Years of wrestling pain not going down the drain
Pile driving, leg twisting, and body slamming: Brent La Plante couldn’t imagine a better way to spend a Saturday night.
La Plante, who is known in the WWE-style professional wrestling community as BJ Laredo, is fighting his nemesis Azeem the Dream at the Vancouver Island Championship match of the Elite Canadian Championship Wrestling card on Saturday, Dec. 1 at Mellor Hall on the Cowichan Exhibition grounds.
La Plante lives in Nanaimo but works in Cowichan so he’s hoping to be a fan favourite on the receiving end of more cheers than jeers.
“I’m hoping to bring this title home,’’ he said. “I have a lot of friends and family in the crowd who will go nuts.”
La Plante stands six-feet tall and weighs 262 pounds but he has been a fan of professional wrestling since he was a child, something his father shared and supported from an early age.
“It’s been a lifelong dream,” he said. “My heroes were Ultimate Warrior and Macho Man, the people who had the big persona and the larger-than-life personality. I was two years old when my dad took me to my first wrestling show in Vancouver. My dad was a big fan.”
When he was in his late teens, a friend invited La Plante to try out in Vancouver at the Slam Academy where fledgling wrestlers are trained by professionals to wrestle on the main stage.
“We were trained by local guys who have honed their craft for 10 to 15 years. You go through a lot of pain. They put you through the ringer.”
La Plante traveled to and from Nanaimo every weekend for a year to complete his training. Seven years later, he has a persona he embodies in and out of the ring.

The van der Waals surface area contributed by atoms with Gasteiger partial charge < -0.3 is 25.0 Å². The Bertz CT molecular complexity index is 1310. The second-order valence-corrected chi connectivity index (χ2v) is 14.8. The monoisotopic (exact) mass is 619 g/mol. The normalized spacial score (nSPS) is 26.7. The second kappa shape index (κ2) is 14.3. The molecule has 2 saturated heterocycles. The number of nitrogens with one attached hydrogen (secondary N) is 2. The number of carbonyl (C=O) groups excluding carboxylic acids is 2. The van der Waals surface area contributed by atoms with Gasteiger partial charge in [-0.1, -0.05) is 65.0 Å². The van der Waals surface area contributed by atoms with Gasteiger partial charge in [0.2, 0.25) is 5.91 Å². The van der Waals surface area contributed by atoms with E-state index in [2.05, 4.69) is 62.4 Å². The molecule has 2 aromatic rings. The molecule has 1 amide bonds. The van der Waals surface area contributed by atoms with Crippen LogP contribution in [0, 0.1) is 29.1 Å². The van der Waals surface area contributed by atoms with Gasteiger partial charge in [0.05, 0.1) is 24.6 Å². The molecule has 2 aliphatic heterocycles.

“BJ Laredo is just a cowboy-style character I wanted to do. I grew up with the nickname BJ for Brent Junior. It’s like a second personality. It’s another whole character. You have to believe in yourself in order for people to believe in you.”
La Plante said the local wrestling community is close-knit with six competitors on Vancouver Island.
“It’s kind of a brotherhood, especially when you travel to other cities with them.”
Close, but still competitive.
“We’re all pretty big guys. I’m not afraid of them even if they are bigger than me. You’re always competing for that top spot.”
La Plante is now a family man with a daughter of his own, who will be at the upcoming championship match.
“She went to her first show when she was six weeks old. We don’t know how she’ll react.”
Family responsibilities have made it more challenging for La Plante to make a career out of wrestling, but he’s happy being a local legend.
“I’m not in it for the money or fame. I’m in it because it’s a passion.”
ECCW is the longest-running professional wrestling group in Canada.